The Brightest Minds in Science, Medicine and Industry Meet to Discuss Advances and Challenges in CF Research

The Cystic Fibrosis Foundation recently hosted the CFF Research Conference: Pushing the Frontiers, bringing together nearly 150 basic scientists, clinical researchers, graduate students and pharmaceutical company representatives to share information on recent advances and critical challenges in CF drug discovery and development.

June 12, 2015 | 3 min read

Held May 31 - June 3 in Chantilly, Va., the conference offered a series of interactive sessions across a range of disciplines, with the goal of harnessing the potential of the latest basic science discoveries to inform the development of new treatments that can improve the health and quality of life of people with CF worldwide.

Future conferences will focus on different themes and bring in participants from other areas of the research community. The 2015 conference focused on three main topics:

  • Insights from therapies targeting CFTR (the key protein in cystic fibrosis), such as the impact on the airway biome, promotion of mucociliary clearance and implications for nutritional status 
  • Development of novel strategies, including gene delivery and editing, to replace and repair the defective CFTR protein, regardless of an individual's CF gene mutations
  • Optimizing model systems to accelerate CF research, drug discovery and personalized medicine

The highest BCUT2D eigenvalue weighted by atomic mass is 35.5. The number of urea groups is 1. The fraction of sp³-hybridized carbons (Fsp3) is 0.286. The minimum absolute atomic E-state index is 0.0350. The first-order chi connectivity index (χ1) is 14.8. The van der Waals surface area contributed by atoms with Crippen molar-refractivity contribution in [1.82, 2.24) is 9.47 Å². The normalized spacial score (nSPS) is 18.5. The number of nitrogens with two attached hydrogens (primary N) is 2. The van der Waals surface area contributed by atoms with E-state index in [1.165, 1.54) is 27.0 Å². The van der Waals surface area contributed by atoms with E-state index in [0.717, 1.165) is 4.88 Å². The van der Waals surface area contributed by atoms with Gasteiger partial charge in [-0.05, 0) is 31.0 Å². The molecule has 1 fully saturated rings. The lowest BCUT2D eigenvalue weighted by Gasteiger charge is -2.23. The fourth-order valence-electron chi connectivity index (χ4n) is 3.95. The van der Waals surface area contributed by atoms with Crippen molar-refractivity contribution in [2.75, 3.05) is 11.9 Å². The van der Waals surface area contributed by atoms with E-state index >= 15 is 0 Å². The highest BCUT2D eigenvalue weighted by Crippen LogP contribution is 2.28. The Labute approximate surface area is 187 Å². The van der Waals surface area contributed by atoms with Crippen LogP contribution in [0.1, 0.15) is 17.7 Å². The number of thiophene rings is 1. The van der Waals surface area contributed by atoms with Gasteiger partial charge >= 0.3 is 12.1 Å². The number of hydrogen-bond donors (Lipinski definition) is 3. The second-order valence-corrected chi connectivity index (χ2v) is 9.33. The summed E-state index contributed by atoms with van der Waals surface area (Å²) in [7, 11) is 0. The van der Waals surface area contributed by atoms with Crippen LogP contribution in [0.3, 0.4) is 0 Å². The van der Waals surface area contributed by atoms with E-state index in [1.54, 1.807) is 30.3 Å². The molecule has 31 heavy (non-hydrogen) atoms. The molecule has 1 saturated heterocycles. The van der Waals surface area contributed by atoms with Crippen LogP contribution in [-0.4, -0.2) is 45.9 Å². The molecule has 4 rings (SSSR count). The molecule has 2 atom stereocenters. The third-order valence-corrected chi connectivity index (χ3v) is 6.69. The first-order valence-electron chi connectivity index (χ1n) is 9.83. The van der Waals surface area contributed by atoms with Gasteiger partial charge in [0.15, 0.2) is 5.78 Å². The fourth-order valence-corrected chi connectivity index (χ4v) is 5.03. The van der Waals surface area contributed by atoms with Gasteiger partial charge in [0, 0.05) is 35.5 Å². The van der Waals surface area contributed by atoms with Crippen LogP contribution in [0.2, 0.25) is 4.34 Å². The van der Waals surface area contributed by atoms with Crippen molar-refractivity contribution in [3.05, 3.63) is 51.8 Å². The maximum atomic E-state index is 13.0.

In his opening remarks, conference co-chair William R. Skach, M.D., vice president for research affairs at the CF Foundation, told attendees, “Despite the great progress we have seen in recent years, there is still an enormous amount to learn before we will have effective therapy and, ultimately, a cure for every individual with CF. To reach that goal, it is critical to maintain a vibrant research community, accelerate basic research, enable drug discovery and speed therapeutic development in the clinic.”

Attendees also got a firsthand perspective on how their work can make a difference in the daily lives of individuals living with CF. Jonathan Quigley, 33, who was diagnosed with CF as an infant, described the improvements in his health in the three years since he began taking ivacaftor (Kalydeco™) - the first drug to target the root cause of the disease in people with certain rare CF gene mutations. 

Quigley, the married father of two children and a competitive sailor, told the audience, “I still have worries, but I worry a lot less. I look forward to this research, and hope that more medications like Kalydeco continue to come and that one day there is a cure.”

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